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Mainstreaming Nutrition in National and Regional Trade Laws and Regulations of Small Island Developing States (SIDS) and Promoting Local Food Value Chains for Intra-Sids Trade - TCP/RAF/3707









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    Book (stand-alone)
    Trade policy technical notes
    Trade and Food Security: Trade and Nutrition Technical Note, No. 21 – January 2018
    2018
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    The triple burden of malnutrition, which consists of undernutrition, micronutrient deficiencies, and overweight and obesity, continues to be a global cause for concern. In fact, dietary risks are among the leading factors contributing to early deaths. Which role can trade and trade policy play in achieving food and nutrition security? Trade can improve the availability and affordability of different foods as well as provide more choices for consumers and thus help diversify diets. At the same time, the rise of food trade is often associated with a greater availability of less healthy foods, including ultra-processed foods, which can be to the detriment of dietary quality. Myriad policies, including in agriculture and trade, affect the food system, its economic environment, prices, producers, processors and consumers. Trade policies can change the availability of and access to food and thus effect consumer choices and the ultimate composition of diets. To maximize the positive effects of increased trade for nutrition and to limit its adverse effects, trade reforms need to be complemented by targeted domestic policies designed to improve the nutritional status of the population, tailored to country specific needs. The combination of fiscal measures and public information campaigns, for example, could shift consumption in favour of healthier alternatives. The technical note explores the impact of trade on nutrition and the extent to which trade policies affect nutritional objectives. It also highlights critical knowledge gaps for evidence-based decision making.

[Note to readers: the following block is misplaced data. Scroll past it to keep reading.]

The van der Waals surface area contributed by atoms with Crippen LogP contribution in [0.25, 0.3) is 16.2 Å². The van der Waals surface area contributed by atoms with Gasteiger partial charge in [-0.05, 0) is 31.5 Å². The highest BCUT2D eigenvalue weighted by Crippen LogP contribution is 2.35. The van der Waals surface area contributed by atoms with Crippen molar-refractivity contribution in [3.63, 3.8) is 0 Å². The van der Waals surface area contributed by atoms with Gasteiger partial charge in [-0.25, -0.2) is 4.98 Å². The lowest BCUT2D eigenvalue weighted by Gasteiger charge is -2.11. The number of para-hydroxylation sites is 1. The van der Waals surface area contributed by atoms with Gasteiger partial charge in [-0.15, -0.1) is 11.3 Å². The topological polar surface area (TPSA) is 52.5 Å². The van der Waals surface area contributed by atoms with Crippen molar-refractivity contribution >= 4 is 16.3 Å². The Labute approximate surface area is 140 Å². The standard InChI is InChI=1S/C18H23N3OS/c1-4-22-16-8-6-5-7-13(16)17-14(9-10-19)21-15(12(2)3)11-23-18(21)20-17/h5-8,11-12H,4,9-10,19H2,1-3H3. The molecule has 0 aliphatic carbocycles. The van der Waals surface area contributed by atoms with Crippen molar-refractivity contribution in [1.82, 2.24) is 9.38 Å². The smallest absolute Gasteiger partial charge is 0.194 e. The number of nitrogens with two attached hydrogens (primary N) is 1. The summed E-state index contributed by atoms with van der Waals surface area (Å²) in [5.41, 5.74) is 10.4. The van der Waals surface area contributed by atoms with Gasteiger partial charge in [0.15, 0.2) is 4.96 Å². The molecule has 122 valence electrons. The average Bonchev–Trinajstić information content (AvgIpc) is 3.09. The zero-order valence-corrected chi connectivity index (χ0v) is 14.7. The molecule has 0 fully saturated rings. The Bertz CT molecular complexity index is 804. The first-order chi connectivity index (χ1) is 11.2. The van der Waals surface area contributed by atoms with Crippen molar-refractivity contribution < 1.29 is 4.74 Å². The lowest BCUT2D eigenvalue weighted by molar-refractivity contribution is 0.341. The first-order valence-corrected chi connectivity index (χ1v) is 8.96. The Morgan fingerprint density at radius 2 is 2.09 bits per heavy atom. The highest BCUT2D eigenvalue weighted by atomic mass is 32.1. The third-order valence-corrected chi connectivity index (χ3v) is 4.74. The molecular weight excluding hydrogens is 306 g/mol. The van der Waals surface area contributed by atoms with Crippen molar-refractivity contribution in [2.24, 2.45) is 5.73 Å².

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    Project
    Improving Diets and Nutrition Outcomes in Southern Africa - TCP/SFS/3604 2020
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    It is widely acknowledged that having a high-quality diet is one of the single most important contributors to nutrition outcomes and health, while poor-quality diets result in malnutrition in its many forms, including under-nutrition, micronutrient deficiencies and obesity. In recent years, African countries have begun to undergo a dietary transition, marked by changes in food consumption patterns. Globalization, urbanization and changes in the food supply and lifestyles have resulted in a shift in dietary habits, a loss in dietary diversity and a loss of traditional food cultures. Shifts to sub-optimal diets are compounded by a lack of awareness of nutrition and a low level of empowerment to make healthy food choices. The general population has been exposed to mixed and misguided nutrition messages which, in turn, negatively influence their overall knowledge, outlook and behaviour towards making healthy food choices. These changes, coupled with the increased availability and marketing of products of low nutritional value, highlighted the need for consistent, simple and practical dietary guidance to enable people to make healthy food choices and therefore prevent negative health outcomes, and to assist countries in developing food, health and agriculture policy. The Sub-regional Office of Southern Africa (SFS) therefore implemented this project, TCP/SFS/3604, to support three countries (Seychelles, the United Republic of Tanzania, and Zambia) in promoting healthy diets through the development of Food-based Dietary Guidelines (FBDGs). This TCP also supported the Government of Lesotho in the development of a Nutrition and Home Economics Strategy (NHES) for the Department of Nutrition and Home Economics (DoNHE) in the Ministry of Agriculture. The FBDGs are evidence-based recommendations with a series of harmonized nutrition messages and related illustrations that represent what a healthy diet is. The guidelines also provide advice on foods, food groups and dietary patterns to help the population meet nutrition requirements, so as to promote overall health and prevent diet-related non-communicable diseases. The FBDGs are intended to establish a basis for policies on food and nutrition, public health, and agriculture, as well as nutrition education programmes, in order to foster healthy eating habits and lifestyles.